Skillet: RISE — The Album Review

I’ve waited for a very, very long time to be able to post this review. Skillet is my favorite band of all time — if you follow me here or know me at all, this is common knowledge. I’ve seen them live 15 times, I’ve recorded a song with their (now former) guitarist, they’ve John Coopersang me happy birthday at a concert before, all sorts of cool stuff. This band gets me amped on life. They were the first connection I had ever made with music, and ever since I have felt like they get me. Their music has gotten me through some stuff and I probably wouldn’t be alive without it, honestly.

So, at last, we have come to the release of RISE. The highly anticipated follow-up to Awake. Awake, you see, came out in 2009. RISE was announced in June 2011. Right now it’s June 2013. So these crazy cats have been stringing us along for two years now! Originally meant to record in early 2012 with a fall 2012 release — no. Then they decided to headline two tours (neither of which came to my side of the country, just saying), then went into the studio in October 2012 for a release in April 2013…then pushed it to May…then finally settled on June.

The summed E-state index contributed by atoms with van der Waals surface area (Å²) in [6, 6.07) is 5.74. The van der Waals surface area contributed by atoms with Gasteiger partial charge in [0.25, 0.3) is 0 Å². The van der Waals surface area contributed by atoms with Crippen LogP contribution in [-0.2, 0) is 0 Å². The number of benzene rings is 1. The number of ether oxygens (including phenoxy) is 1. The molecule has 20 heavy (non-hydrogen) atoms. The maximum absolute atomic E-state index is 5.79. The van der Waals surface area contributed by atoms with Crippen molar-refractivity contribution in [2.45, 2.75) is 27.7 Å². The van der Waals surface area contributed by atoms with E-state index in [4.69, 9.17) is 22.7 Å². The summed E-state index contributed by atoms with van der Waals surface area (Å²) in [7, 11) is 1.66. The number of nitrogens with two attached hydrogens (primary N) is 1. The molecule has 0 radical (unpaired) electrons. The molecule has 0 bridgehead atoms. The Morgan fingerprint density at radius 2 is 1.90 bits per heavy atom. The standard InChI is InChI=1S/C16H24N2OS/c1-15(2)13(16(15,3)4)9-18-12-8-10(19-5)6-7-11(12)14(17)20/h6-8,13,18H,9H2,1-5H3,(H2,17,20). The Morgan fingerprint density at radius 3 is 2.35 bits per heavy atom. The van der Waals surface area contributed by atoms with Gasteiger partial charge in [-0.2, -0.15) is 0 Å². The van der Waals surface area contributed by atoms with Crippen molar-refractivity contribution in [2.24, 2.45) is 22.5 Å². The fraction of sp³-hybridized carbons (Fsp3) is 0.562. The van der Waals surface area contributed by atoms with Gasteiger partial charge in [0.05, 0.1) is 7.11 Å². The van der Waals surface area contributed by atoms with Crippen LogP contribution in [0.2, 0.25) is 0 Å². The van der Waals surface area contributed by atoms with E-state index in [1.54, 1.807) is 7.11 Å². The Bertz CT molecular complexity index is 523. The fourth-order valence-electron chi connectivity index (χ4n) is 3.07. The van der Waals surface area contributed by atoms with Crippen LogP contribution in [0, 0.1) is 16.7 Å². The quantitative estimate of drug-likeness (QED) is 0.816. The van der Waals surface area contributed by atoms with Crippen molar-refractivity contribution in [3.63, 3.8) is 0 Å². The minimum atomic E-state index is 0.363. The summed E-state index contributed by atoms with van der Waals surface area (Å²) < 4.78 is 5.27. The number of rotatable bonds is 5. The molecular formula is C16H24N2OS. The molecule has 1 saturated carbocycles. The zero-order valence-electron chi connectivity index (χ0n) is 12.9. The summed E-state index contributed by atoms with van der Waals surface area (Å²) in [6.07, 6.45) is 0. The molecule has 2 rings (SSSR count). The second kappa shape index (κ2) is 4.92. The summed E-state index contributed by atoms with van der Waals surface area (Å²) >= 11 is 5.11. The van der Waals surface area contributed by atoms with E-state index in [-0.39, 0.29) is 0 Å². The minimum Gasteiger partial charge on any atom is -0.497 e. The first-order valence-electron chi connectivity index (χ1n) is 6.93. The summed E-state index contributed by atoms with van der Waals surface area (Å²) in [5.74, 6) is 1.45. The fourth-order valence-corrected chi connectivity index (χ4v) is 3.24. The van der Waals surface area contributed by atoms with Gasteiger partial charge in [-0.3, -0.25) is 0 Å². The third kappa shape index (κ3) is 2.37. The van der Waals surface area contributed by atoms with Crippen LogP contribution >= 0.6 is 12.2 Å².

Skillet Rise Album Art

As you can see, it is high time this CD finally came out.

The most important thing about RISE is it is a concept album. It’s a storyline, essentially, from start to finish, about a kid living in the craziness of this world. There are various interludes that help the story move forward (which are awesooooome), and it starts out extremely angry and aggressive and gently molds its way to relaxing. It’s kind of hard to explain unless you actually hear it (which, obviously, you should), but it is truly amazing. And Jen (their drummer who did all the artwork, for those of you who don’t know) sings on about 8 songs. Yesssss.